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m = 2.55 ×105 mol ( 4.002 60 g/mol ) = 1.0 × 10 kg 1000 g ______________________________________________________________________________ ( ) 17. REASONING The maximum number of balloons that can be filled is the volume of helium
available at the pressure in the balloons divided by the volume per balloon. The volume of
helium available at the pressure in the balloons can be determined using the ideal gas law.
Since the temperature remains constant, the ideal gas law indicates that
PV = nRT = constant, and we can apply it in the form of Boyle’s law, PiVi = PfVf. In this
expression Vf is the final volume at the pressure in the balloons, Vi is the volume of the
cylinder, Pi is the initial pressure in the cylinder, and Pf is the pressure in the balloons.
However, we need to remember that a volume of helium equal to the volume of the cylinder
will remain in the cylinder when its pressure is reduced to atmospheric pressure at the point
when balloons can no longer be filled. Chapter 14 Problems 733 SOLUTION Using Boyle’s law we find that Vf = PVi
i
Pf The volume of helium available for filling balloons is Vf − 0.0031 m3 = PVi
i − 0.0031 m3
Pf The maximum number of balloons that can be filled is N Balloons = PVi
i − 0.0031 m3
Pf
VBalloon = (1.6 ×107 Pa ) ( 0.0031 m3 ) − 0.0031 m3
1.2 × 105 Pa
0.034 m3 = 12 18. REASONING According to the ideal gas law, PV = nRT , the absolute pressure P is
directly proportional to the temperature T when the volume is held constant, provided that
the temperature is measured on the Kelvin scale. The pressure is not proportional to the
Celsius temperature. SOLUTION
a. According to Equation 14.1, the pressures at the two temperatures are
P=
1 nRT1
V and P2 = nRT2
V Taking the ratio P2/P1 of the final pressure to the initial pressure gives nRT2
P2
T
70.0 K
= V = 2=
= 2.00
nRT1
P
T1
35.0 K
1
V
b. Before determining the ratio of the pressures, we must convert the Celsius temperature
scale to the Kelvin temperature scale. Thus, the ratio of the pressures at the temperatures of
35.0 °C and 70.0 °C is
P2
T
( 273.15 + 70.0 ) K = 1.11
= 2=
P
T1 ( 273.15 + 35.0 ) K
1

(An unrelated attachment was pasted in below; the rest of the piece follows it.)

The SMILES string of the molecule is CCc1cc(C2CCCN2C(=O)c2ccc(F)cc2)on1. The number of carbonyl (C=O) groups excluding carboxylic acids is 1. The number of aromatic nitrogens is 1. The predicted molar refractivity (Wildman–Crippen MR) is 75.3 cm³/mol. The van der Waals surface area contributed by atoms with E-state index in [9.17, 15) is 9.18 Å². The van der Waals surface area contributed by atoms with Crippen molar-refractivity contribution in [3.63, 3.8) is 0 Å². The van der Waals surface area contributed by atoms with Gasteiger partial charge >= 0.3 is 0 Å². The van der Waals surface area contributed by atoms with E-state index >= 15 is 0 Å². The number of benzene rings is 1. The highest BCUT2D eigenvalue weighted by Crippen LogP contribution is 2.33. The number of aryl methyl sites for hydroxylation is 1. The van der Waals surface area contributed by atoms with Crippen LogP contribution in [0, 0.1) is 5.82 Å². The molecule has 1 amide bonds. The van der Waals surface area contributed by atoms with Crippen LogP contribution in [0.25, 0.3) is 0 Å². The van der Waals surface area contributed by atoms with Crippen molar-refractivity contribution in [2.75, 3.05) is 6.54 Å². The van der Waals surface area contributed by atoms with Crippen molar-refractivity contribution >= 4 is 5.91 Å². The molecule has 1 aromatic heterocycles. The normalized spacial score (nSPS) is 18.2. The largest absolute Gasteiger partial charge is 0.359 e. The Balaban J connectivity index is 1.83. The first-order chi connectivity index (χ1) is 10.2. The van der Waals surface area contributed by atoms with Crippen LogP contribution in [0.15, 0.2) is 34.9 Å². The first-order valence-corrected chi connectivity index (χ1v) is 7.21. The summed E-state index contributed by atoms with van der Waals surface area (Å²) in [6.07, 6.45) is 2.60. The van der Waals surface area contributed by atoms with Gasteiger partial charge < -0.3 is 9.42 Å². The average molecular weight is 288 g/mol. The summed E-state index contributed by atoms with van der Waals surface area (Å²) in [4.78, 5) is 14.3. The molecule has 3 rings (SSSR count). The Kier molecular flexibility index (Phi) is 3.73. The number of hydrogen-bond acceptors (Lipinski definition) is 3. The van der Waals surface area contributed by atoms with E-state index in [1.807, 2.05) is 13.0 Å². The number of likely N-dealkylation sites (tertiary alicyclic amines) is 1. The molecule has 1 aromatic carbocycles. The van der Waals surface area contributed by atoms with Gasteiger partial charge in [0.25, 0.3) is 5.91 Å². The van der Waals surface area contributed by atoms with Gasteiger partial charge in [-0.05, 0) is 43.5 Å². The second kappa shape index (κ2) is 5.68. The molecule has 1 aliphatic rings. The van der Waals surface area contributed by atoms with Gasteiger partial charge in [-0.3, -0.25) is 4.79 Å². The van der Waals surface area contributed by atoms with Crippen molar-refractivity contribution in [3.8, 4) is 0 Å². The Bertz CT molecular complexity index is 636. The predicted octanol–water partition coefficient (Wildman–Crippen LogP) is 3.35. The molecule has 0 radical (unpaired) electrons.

______________________________________________________________________________ 734 THE IDEAL GAS LAW AND KINETIC THEORY 19. SSM REASONING According to the ideal gas law (Equation 14.1), PV = nRT . Since n,
the number of moles, is constant, n1R = n2 R . Thus, according to Equation 14.1, we have PV1
1
T1 = P2V2
T2 SOLUTION Solving for T2 , we have P V 48.5 P V1 /16 1
T2 = 2 2 T1 = P V P V (305 K)= 925 K 1 1 1 1 ______________________________________________________________________________ 20. REASONING The pressure P of the water vapor in the container can be found from the
ideal gas law, Equation 14.1, as P = nRT / V , where n is the number of moles of water, R is
the universal gas constant, T is the Kelvin temperature, and V is the volume. The variables
R, T, and V are known, and the number of moles can be obtained by noting that it is equal to
the mass m of the water divided by its mass per mole.
SOLUTION Substituting n = m/(Mass per mole) into the ideal gas law, we have
m Mass per mole RT
nRT P=
=
V
V
The mass per mole (in g/mol) of water (H2O) has the same numerical value as its molecular
mass. The molecular mass of water is 2 (1.00794 u) + 15.9994 u = 18.0153 u. The mass per
mole of water is 18.0153 g/mol. Thus, the pressure of the water vapor is 4.0 g
m [8.31 J/ ( mol ⋅ K )] ( 388 K )
RT Mass per mole 18.0153 g /mol P=
=
= 2.4 × 104 Pa
3
V
0.030 m
____________________________________________________________________________________________ 21. REASONING According to Equation 14.2, PV = NkT , where P is the pressure, V is the
volume, N is the number of molecules in the sample, k is Boltzmann's constant, and T is the
Kelvin temperature. The number of gas molecules per unit volume in the atmosphere is
N / V = P /( kT ) . This can be used to find the desired ratio for the two planets. Chapter 14 Problems 735 SOLUTION We have
( N / V ) Venus
( N / V ) Earth = PVenus / (kTVenus ) PVenus TEarth 9.0 × 10 6 Pa 320 K = 39
= = PEarth / (kTEarth ) PEarth T Venus 1.0 × 10 5 Pa 740 K Thus, we can conclude that the atmosphere of Venus is 39 times "thicker" than that of Earth.
______________________________________________________________________________
22. REASONING Pushing down on the pump handle lowers the piston from its initial height
hi = 0.55 m above the bottom of the pump cylinder to a final height hf. The distance d the
biker must push the handle down is the difference between these two heights: d = hi − hf .
The initial and final heights of the piston determine the initial and final volumes of air inside
the pump cylinder, both of which are the product of the piston height h and its crosssectional area A:
Vi = Ahi Vf = Ahf and (1) We will assume that the air in the cylinder may be treated as an ideal gas, and that
compressing it produces no change in temperature. Since none of the air escapes from the
cylinder up to the point where the pressure inside equals the pressure in the i...
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This note was uploaded on 04/30/2013 for the course PHYS 1100 and 2 taught by Professor Chastain during the Spring '13 term at LSU.
 Spring '13
 CHASTAIN
 Physics, The Lottery

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